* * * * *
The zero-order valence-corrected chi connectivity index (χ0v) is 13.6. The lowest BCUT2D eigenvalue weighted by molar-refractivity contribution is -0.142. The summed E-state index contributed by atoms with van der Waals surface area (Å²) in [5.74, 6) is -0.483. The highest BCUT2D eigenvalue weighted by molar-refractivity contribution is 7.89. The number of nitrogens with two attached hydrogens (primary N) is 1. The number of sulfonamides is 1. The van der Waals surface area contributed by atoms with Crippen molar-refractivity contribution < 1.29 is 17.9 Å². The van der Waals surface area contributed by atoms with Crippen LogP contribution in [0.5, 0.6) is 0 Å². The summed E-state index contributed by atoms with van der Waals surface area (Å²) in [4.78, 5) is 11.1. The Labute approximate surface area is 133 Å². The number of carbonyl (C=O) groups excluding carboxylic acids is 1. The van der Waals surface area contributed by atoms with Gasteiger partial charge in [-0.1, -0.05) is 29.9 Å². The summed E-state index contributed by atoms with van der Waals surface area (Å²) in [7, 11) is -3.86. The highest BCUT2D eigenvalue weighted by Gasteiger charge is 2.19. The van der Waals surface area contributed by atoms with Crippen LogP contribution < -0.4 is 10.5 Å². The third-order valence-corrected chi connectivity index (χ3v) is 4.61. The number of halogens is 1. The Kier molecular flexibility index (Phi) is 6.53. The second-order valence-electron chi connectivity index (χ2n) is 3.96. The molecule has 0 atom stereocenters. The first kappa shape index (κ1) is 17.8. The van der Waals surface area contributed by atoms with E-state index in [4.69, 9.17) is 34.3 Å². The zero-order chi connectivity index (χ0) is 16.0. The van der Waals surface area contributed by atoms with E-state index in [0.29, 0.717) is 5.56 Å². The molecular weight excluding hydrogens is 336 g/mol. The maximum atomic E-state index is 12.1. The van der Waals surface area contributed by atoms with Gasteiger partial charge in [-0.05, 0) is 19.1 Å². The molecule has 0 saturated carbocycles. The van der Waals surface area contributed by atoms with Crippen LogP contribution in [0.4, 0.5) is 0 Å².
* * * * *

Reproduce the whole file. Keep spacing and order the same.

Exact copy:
The zero-order valence-corrected chi connectivity index (χ0v) is 13.6. The lowest BCUT2D eigenvalue weighted by molar-refractivity contribution is -0.142. The summed E-state index contributed by atoms with van der Waals surface area (Å²) in [5.74, 6) is -0.483. The highest BCUT2D eigenvalue weighted by molar-refractivity contribution is 7.89. The number of nitrogens with two attached hydrogens (primary N) is 1. The number of sulfonamides is 1. The van der Waals surface area contributed by atoms with Crippen molar-refractivity contribution < 1.29 is 17.9 Å². The van der Waals surface area contributed by atoms with Crippen LogP contribution in [0.5, 0.6) is 0 Å². The summed E-state index contributed by atoms with van der Waals surface area (Å²) in [4.78, 5) is 11.1. The Labute approximate surface area is 133 Å². The number of carbonyl (C=O) groups excluding carboxylic acids is 1. The van der Waals surface area contributed by atoms with Gasteiger partial charge in [-0.1, -0.05) is 29.9 Å². The summed E-state index contributed by atoms with van der Waals surface area (Å²) in [7, 11) is -3.86. The highest BCUT2D eigenvalue weighted by Gasteiger charge is 2.19. The van der Waals surface area contributed by atoms with Crippen LogP contribution < -0.4 is 10.5 Å². The third-order valence-corrected chi connectivity index (χ3v) is 4.61. The number of halogens is 1. The Kier molecular flexibility index (Phi) is 6.53. The second-order valence-electron chi connectivity index (χ2n) is 3.96. The molecule has 0 atom stereocenters. The first kappa shape index (κ1) is 17.8. The van der Waals surface area contributed by atoms with E-state index in [4.69, 9.17) is 34.3 Å². The zero-order chi connectivity index (χ0) is 16.0. The van der Waals surface area contributed by atoms with E-state index in [0.29, 0.717) is 5.56 Å². The molecular weight excluding hydrogens is 336 g/mol. The maximum atomic E-state index is 12.1. The van der Waals surface area contributed by atoms with Gasteiger partial charge in [-0.05, 0) is 19.1 Å². The molecule has 0 saturated carbocycles. The van der Waals surface area contributed by atoms with Crippen LogP contribution in [0.4, 0.5) is 0 Å².